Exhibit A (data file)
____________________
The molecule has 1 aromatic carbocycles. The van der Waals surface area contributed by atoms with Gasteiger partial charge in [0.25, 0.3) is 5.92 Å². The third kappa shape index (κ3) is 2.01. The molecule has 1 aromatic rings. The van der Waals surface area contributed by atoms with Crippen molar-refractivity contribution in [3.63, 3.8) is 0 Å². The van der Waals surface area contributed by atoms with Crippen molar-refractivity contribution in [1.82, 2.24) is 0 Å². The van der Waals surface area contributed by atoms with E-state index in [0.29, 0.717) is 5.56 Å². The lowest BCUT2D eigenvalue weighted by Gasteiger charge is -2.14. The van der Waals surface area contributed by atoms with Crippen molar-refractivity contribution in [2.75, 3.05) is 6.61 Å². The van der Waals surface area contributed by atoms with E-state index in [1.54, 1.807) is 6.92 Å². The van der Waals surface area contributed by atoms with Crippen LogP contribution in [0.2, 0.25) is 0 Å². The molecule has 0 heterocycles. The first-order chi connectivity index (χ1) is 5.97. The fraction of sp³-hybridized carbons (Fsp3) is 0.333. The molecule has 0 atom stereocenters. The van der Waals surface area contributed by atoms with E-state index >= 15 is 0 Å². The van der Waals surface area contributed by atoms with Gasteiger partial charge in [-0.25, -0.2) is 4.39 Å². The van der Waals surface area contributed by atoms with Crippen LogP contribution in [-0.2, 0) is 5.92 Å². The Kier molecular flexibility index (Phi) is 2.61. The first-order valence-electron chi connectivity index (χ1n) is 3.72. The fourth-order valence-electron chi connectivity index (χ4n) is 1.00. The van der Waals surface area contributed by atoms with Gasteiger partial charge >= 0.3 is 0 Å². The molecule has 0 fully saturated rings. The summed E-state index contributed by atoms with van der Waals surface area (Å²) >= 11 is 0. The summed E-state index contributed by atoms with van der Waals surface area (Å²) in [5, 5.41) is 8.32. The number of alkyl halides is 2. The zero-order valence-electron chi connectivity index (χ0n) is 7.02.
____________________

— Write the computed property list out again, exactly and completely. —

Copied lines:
The molecule has 1 aromatic carbocycles. The van der Waals surface area contributed by atoms with Gasteiger partial charge in [0.25, 0.3) is 5.92 Å². The third kappa shape index (κ3) is 2.01. The molecule has 1 aromatic rings. The van der Waals surface area contributed by atoms with Crippen molar-refractivity contribution in [3.63, 3.8) is 0 Å². The van der Waals surface area contributed by atoms with Crippen molar-refractivity contribution in [1.82, 2.24) is 0 Å². The van der Waals surface area contributed by atoms with E-state index in [0.29, 0.717) is 5.56 Å². The lowest BCUT2D eigenvalue weighted by Gasteiger charge is -2.14. The van der Waals surface area contributed by atoms with Crippen molar-refractivity contribution in [2.75, 3.05) is 6.61 Å². The van der Waals surface area contributed by atoms with E-state index in [1.54, 1.807) is 6.92 Å². The van der Waals surface area contributed by atoms with Crippen LogP contribution in [0.2, 0.25) is 0 Å². The molecule has 0 heterocycles. The first-order chi connectivity index (χ1) is 5.97. The fraction of sp³-hybridized carbons (Fsp3) is 0.333. The molecule has 0 atom stereocenters. The van der Waals surface area contributed by atoms with E-state index >= 15 is 0 Å². The van der Waals surface area contributed by atoms with Gasteiger partial charge in [-0.25, -0.2) is 4.39 Å². The van der Waals surface area contributed by atoms with Crippen LogP contribution in [-0.2, 0) is 5.92 Å². The Kier molecular flexibility index (Phi) is 2.61. The first-order valence-electron chi connectivity index (χ1n) is 3.72. The fourth-order valence-electron chi connectivity index (χ4n) is 1.00. The van der Waals surface area contributed by atoms with Gasteiger partial charge >= 0.3 is 0 Å². The molecule has 0 fully saturated rings. The summed E-state index contributed by atoms with van der Waals surface area (Å²) >= 11 is 0. The summed E-state index contributed by atoms with van der Waals surface area (Å²) in [5, 5.41) is 8.32. The number of alkyl halides is 2. The zero-order valence-electron chi connectivity index (χ0n) is 7.02.